Japan's Next Nuclear Meltdown
Let's Build a Nuclear Power Plant on a Volcano!
So I'm pretty sure the Three Stooges planned most of Japan's nuclear power plants.
Check out this recent piece from Reuters:
Japan warned on Friday that a volcano in southern Japan located roughly 64 km (40 miles) from a nuclear plant was showing signs of increased activity that could possibly lead to a small-scale eruption and warned people to stay away from the summit.
Who does that?
Who builds a nuclear power plant 40 miles from an active volcano?
Probably the same folks who built one on the shores of an historic tsunami zone.
As I've written in the past, nuclear power crises unfold not because of the splitting of isotopes, but because of human error. Truth is, we're just too arrogant to be charged with the responsibility of building and operating nuclear power plants.
Of course, Japan is home to more than 100 active volcanoes and rests upon the ring of fire. So certainly it's the perfect place to for a nuclear power-based energy economy. (Sarcasm)
In the meantime, Prime Minister Shinzo Abe continues to work hard to get Japan's more than 40 workable reactors back online, noting that the power is stable and relatively cheap compared to other energy sources and key to Japan's economic recovery.
That is, of course, unless a nuclear power plant melts down.
But Nuclear is Cheap!
Estimates of total economic loss as a result of the Fukushima disaster are as high as $500 billion. Clean-up costs are expected to be more than $100 billion.
The new ice wall they're building to contain radioactive water is going to cost about $500 million, plus another $660,000 worth of electricity a year to keep it operational. Oh, and no one knows if this is even going to work. There have actually been a myriad of problems with this thing since day one.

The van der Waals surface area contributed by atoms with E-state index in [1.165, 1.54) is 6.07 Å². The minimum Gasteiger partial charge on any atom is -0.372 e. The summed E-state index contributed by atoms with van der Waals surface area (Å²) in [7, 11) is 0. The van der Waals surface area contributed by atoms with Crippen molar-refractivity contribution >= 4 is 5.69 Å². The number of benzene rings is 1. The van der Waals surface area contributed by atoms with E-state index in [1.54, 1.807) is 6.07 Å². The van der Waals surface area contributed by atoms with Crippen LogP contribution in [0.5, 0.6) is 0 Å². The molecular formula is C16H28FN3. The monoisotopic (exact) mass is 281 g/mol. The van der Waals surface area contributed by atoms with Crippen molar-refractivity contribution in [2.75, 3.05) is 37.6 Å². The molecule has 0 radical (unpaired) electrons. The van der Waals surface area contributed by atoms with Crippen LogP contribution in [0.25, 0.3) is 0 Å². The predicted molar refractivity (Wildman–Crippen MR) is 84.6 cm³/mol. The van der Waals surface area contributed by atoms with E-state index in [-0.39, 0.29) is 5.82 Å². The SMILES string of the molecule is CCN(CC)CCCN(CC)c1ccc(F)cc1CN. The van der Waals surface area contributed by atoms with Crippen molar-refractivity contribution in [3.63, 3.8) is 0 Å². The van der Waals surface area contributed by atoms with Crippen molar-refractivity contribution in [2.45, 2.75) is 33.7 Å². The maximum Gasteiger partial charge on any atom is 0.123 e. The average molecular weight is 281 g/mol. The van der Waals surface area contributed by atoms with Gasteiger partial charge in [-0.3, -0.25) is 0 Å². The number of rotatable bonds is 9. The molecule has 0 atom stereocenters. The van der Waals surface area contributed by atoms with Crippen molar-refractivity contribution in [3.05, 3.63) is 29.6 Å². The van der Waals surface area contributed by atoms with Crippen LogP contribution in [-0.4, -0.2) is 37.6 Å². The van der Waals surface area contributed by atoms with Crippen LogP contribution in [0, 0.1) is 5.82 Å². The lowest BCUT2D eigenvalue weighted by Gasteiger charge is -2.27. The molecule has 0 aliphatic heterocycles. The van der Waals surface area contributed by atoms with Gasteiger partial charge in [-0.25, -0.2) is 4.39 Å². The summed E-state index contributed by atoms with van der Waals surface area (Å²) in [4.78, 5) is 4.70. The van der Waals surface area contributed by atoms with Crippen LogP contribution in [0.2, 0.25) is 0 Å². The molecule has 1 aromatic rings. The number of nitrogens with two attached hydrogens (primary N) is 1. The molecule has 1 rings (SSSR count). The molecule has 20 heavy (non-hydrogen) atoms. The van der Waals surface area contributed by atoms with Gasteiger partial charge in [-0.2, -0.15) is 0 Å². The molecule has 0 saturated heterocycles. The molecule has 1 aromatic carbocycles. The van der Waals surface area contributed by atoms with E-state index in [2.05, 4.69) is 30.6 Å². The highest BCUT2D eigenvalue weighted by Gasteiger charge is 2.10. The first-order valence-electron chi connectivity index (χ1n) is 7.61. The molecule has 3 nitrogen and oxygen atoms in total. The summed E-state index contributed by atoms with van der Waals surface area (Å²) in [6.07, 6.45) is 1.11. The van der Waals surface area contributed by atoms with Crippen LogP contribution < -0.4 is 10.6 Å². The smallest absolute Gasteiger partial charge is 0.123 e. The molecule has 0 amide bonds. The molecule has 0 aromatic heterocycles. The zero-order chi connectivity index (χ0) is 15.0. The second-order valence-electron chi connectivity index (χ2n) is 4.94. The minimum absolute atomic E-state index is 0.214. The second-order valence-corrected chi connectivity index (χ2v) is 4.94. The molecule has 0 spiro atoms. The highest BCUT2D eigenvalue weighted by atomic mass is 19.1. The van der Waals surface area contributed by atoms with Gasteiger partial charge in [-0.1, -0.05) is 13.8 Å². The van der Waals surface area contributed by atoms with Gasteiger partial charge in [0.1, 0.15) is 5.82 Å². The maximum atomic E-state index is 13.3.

Then consider the loss of a very large productive area of land (especially important in Japan where there isn't much to begin with), which is pretty much useless for the next 50 years.
But sure, yeah, nuclear is relatively cheap and good for the economy – just so long as there aren't any more meltdowns. Folks, with extreme weather conditions becoming the norm, active volcanoes and the certainty of more major earthquakes, I suspect Japan is only one act of God away from another nuclear power crisis.
Of course, none of this really matters. As long as governments continue to subsidize nuclear power, it'll always be “cheap.” And this is why nuclear continues to grow across the globe. But with all the renewable energy technology we have at our fingertips today, it is beyond irresponsible to continue to build new nuclear power plants and extend the lives of the old ones.
I will be curious, however, to know how the world will respond the next time a nuclear power plant melts down. I give it five to ten years. Around the time when a combination of solar, wind, geothermal, energy efficiency measures and electricity storage will be economically viable, providing a steady flow of electrons 24 hours a day, in nearly every part of the globe – and without the assistance of massive subsidies.